The Slave in European Art; from Renaissance Trophy to Abolitionist Emblem
- Edited by Elizabeth McGrath and Jean Michel Massing
- Warburg Institute Colloquia
This volume explores the imagery of slaves and enslavement – white as well as black – in early modern Europe.
Long before the abolitionist movement took up the theme, European art abounded in images of slaves – chained, subjected, subdued figures. Often these enslaved figures were meant to be symbolic, for slavery was widely invoked as a metaphor in both religious and secular contexts. The ancient Roman iconography of triumphalism, with its trophies and caryatids, provided a crucial impetus to this imagery, particularly for Renaissance artists who developed their own variations. Here the use of classical models had a peculiar force, since nudity, the attribute of antique heroes and idealized abstractions, was the mark of the Mediterranean galley slave. It was also to become the condition of the enslaved and transported African.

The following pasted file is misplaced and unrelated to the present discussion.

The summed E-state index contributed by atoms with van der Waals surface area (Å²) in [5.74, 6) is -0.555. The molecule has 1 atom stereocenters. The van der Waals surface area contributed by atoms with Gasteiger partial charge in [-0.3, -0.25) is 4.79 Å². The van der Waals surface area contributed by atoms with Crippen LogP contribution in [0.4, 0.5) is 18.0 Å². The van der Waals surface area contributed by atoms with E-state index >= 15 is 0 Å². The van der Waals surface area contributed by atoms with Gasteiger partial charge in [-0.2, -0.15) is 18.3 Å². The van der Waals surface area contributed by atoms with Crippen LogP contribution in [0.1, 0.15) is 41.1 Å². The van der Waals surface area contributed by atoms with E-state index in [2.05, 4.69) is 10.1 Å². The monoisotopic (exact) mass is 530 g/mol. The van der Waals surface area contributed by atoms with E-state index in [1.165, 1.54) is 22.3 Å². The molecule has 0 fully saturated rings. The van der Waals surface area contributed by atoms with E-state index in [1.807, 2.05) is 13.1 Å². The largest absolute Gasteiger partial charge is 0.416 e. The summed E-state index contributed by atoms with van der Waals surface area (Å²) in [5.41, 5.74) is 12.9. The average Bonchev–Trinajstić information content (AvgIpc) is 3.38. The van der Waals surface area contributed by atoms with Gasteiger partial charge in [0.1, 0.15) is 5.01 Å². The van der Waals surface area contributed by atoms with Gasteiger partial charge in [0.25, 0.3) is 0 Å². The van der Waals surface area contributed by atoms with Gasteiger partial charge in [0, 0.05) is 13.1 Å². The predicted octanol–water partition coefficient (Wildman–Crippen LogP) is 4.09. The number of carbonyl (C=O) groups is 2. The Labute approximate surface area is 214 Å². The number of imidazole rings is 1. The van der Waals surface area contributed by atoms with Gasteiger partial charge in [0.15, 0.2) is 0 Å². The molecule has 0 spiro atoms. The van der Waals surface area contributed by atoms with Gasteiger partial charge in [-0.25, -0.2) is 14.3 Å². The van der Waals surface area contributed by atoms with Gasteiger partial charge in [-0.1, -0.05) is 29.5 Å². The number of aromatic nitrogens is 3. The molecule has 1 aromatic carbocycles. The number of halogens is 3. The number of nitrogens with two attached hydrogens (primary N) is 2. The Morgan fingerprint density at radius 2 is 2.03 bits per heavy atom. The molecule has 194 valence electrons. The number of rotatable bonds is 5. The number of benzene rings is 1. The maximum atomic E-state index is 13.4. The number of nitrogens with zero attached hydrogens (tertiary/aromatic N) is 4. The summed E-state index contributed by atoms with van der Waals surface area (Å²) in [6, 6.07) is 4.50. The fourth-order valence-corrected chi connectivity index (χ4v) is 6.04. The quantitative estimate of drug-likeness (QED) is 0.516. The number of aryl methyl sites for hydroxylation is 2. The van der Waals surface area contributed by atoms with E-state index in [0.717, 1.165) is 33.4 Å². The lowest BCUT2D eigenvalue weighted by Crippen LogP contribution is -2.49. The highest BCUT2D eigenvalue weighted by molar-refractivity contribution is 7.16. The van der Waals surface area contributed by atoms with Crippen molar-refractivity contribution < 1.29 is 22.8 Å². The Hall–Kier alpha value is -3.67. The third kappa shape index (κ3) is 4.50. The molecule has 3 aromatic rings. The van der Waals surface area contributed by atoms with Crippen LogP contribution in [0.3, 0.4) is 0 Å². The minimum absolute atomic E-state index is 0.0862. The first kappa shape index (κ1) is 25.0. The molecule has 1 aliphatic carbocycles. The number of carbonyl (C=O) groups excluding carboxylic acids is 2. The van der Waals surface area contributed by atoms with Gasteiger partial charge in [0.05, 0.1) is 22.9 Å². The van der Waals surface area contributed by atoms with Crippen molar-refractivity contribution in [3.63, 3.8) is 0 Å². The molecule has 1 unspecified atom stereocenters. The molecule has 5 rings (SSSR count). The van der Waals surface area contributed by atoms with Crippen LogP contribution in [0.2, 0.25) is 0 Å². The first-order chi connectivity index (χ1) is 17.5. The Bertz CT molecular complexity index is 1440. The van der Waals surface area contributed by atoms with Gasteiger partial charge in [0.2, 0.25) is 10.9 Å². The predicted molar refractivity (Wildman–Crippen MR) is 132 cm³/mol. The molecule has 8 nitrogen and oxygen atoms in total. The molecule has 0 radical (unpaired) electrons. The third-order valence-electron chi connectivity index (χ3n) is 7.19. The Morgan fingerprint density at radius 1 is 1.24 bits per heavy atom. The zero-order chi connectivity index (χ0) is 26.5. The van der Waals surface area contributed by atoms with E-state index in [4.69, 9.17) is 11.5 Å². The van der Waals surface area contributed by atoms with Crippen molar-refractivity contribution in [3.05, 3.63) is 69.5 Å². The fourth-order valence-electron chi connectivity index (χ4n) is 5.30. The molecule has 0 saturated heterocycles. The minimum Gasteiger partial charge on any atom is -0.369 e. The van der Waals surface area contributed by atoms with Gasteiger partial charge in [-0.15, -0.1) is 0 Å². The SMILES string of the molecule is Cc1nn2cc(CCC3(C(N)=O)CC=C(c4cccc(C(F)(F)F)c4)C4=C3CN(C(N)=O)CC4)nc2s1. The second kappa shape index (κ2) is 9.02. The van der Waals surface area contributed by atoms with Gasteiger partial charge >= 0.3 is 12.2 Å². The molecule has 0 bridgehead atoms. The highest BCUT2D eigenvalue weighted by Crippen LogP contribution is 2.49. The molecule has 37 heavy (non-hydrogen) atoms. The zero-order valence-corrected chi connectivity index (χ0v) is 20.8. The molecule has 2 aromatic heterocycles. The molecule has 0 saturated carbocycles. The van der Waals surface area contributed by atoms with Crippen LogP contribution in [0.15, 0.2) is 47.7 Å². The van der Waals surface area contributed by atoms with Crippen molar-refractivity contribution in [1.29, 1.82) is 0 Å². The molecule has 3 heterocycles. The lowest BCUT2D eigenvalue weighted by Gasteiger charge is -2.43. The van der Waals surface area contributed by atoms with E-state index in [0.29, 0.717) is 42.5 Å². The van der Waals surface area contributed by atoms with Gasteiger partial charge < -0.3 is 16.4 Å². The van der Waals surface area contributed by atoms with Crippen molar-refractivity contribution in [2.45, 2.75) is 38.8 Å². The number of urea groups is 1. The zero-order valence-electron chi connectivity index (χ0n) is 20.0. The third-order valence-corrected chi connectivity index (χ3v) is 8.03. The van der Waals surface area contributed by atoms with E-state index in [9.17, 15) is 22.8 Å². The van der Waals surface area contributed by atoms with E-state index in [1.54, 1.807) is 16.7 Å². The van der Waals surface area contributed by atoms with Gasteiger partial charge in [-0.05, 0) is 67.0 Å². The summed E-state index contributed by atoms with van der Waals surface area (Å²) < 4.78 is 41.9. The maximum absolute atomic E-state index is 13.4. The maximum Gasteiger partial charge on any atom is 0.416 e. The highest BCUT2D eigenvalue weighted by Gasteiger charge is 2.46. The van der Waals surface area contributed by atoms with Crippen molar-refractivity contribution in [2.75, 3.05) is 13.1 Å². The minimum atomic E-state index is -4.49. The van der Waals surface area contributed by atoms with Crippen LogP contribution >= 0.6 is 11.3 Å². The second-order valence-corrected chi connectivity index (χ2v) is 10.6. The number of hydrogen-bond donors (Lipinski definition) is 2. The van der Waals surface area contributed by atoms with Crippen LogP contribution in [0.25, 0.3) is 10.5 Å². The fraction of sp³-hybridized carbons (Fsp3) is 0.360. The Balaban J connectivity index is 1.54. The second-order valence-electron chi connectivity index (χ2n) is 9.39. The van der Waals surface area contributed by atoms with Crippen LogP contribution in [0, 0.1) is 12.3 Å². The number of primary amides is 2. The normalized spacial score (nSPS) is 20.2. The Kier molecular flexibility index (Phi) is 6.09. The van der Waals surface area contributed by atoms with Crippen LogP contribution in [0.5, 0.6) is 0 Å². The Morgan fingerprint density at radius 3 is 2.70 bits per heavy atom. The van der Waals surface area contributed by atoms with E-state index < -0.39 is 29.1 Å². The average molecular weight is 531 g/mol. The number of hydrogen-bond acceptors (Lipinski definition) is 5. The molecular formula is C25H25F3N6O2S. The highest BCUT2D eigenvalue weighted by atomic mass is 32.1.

The poignant sculptures of naked black Africans on Italian monuments of the seventeenth century are Ottoman galley slaves, representatives of the Islamic enemy along with their Turkish companions. But with the expansion and extension of the trade in enslaved Africans among the nations of Europe, African blackness became in itself a sign of slavery in European art. Fashionable portraits increasingly showed young and servile blacks, sometimes wearing silver slave collars, paying tribute to the status or supposed beauty of their masters and mistresses. This imagery often presents itself as playfully metaphorical, even though the slavery of Africans so portrayed could be literal enough. Unsurprisingly, there was little demand for representations of the slave trade. In the few cases in which African slaves in colonial situations became the subject-matter of paintings, they were generally depicted as part of an imperialist and ‘civilizing’ mission, or accommodated to picturesque formulae, distant from the uncomfortable realities of life on the plantation. Indeed – as the case of Spain especially demonstrates – the representation of slaves in art is never proportionate to their numerical presence in slave-owning societies. It is only with abolitionism that the slave trade and its injustices becomes an artistic theme, provoking the visual counter-propaganda that is charted in the coda to this collection.